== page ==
Sunday, 21 August 2016

"Memento Mori-Stampi"

And finally the fourth quilt this year and challenge completed!
So this one is a little different to the others, in so much as the others where natural forms, shells and daisies. This one is made from "postage stamps" or more importantly stamps from my own collection.
I think it was probably one of the first collections I started as a child, I loved the colours and patterns of the stamps. I was given my pocket money and spent it all on little packets of stamps from different countries. I loved trying to find out where the countries were in the atlas and can remember having particular trouble locating Yemen. I still have them all in five folders, very dusty but lovely to look at!

So here is number four:

"Momento Mori-Stampi"

Background is hand dyed cotton. The skull is photo transferred images of some of the Irish Stamps    (for the year that's in it, centenary of the 1916 Rising, very big event in Irish History) from my old collection.

Sunday, 14 August 2016

"Memento Mori- Bellis Perennis"

Daisies of all shapes and sizes but particularly the small kind found in gardens with the pretty pink edges on the petals have always been my favourite flowers.

Flower symbolism associated with the daisy is purity, innocence, loyal love, beauty, patience and simplicity! Daisies are often depicted in meadows in medieval pantings and are believed to be over 4,000 years old.

I can remember sitting as a child and making daisy chains and creating necklaces and crowns many times. I still love the flower and once picked a bunch of Dog Daisies and didn't realise until the following morning where the name came. I walked into my kitchen to the smell of smelly wet dog, needless to say they haven't appeared inside again!

Had a bit of a fascination with Ladybugs as a child too, used to love to let them walk across my hands until one pooped on me!

So here's number three:

"Momento Mori- Bellis Perennis"

Tuesday, 9 August 2016


Porto 1
Here are my 4 Voyage Quilts, although I may change the last one, and do a different one.
Porto is a UNESCO World Heritage Site so a "Treasure". I place I have been to a couple of times and am going back again to later this year
I love the waterfront area, most of the houses have either painted or tiled facades, and most have washing hanging out of the windows.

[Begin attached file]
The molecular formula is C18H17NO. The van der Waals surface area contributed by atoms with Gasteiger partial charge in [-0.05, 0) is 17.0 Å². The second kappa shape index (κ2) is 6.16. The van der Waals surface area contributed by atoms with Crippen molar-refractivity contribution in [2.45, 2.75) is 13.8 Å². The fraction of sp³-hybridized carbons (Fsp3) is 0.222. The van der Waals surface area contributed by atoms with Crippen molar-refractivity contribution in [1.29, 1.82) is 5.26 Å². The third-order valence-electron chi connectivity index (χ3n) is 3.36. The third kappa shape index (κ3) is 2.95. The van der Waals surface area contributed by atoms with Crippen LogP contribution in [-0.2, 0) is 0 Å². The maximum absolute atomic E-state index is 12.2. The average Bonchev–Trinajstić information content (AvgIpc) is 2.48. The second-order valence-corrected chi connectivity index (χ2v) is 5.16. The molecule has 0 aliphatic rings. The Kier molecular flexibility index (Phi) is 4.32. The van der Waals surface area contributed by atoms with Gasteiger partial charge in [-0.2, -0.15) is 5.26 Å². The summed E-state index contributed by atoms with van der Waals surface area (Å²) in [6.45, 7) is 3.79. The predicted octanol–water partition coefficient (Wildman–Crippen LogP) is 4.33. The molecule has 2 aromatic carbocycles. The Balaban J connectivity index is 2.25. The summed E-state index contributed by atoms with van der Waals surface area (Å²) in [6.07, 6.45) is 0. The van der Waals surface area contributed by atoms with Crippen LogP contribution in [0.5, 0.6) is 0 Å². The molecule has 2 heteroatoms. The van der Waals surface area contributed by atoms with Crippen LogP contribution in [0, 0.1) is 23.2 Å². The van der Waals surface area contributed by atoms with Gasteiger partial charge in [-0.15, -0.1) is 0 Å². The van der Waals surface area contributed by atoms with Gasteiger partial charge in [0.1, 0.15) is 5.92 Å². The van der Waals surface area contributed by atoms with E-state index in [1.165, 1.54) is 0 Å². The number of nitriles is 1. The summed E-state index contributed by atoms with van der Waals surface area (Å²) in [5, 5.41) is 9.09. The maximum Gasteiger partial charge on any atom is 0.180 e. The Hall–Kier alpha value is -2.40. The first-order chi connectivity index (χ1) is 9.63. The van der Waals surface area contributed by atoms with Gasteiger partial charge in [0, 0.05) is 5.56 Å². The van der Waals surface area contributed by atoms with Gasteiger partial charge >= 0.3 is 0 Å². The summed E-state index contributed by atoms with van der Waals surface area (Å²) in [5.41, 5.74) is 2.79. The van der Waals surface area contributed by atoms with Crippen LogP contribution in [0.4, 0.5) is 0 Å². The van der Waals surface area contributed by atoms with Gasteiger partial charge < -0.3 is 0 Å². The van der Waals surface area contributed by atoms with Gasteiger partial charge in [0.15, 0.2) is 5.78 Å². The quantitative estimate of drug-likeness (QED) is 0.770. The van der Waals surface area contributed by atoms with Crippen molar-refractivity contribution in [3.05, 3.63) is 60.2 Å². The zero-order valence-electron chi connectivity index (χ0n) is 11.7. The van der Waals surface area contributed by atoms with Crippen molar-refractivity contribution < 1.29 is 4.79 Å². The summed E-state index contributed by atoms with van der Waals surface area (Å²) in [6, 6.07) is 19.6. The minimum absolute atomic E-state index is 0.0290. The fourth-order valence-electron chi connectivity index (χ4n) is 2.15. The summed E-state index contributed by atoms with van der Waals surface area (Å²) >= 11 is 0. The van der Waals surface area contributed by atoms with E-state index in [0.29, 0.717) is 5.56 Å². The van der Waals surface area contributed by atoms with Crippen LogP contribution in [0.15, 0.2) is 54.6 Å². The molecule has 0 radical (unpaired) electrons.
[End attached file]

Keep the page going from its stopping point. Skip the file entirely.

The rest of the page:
This one was fun to make, and I tried a free approach - just cutting random shapes for the windows etc - not trying to be too careful.

Porto 2
This time I focused in a little showing more of the washing on the lines, with more embroidery and painting

Porto 3
For the next one I focused in a bit more and put traditional costume on the washing line, with a tiled background. The apron (or rather my interpretation of an apron) has a story, as it is one I bought in a charity shop in the UK, and until recently had no idea that it had been made in Portugal. 

Porto 4
I think to complete the series correctly I should make a piece that focuses on the stitching on the traditional costume, and maybe I will later in the year, but for now this is my 4th piece. It is inspired by the rows of sardines in the shops in Porto


Monday, 8 August 2016

"Memento Mori- She Sells Sea Shells 2"

As usual when I start preparing materials for a quilt I get a bit carried away and end up with enough fabrics for ten quilts!! I had such fun choosing and preparing the shells for the first piece that I still have loads left over. 

Anyhows shells have also been a part of my adult life and I have wonderful memories or collecting shells on a beach in Kerry year after year with my kids when they were tiny tots. My daughter Isobel  made a big mosaic mirror for her room with them and there's still at least two buckets of them sitting in my studio, somewhere!

So here's number two:

"Momento Mori- She Sells Sea Shells 2"

The background fabric is hand dyed cotton. The shells were put onto fabric using a photo transfer method. The skull was assembled and stitched to a black background first, then cut out and appliquéd to the background fabric. Machine quilted using a YLI variegated thread.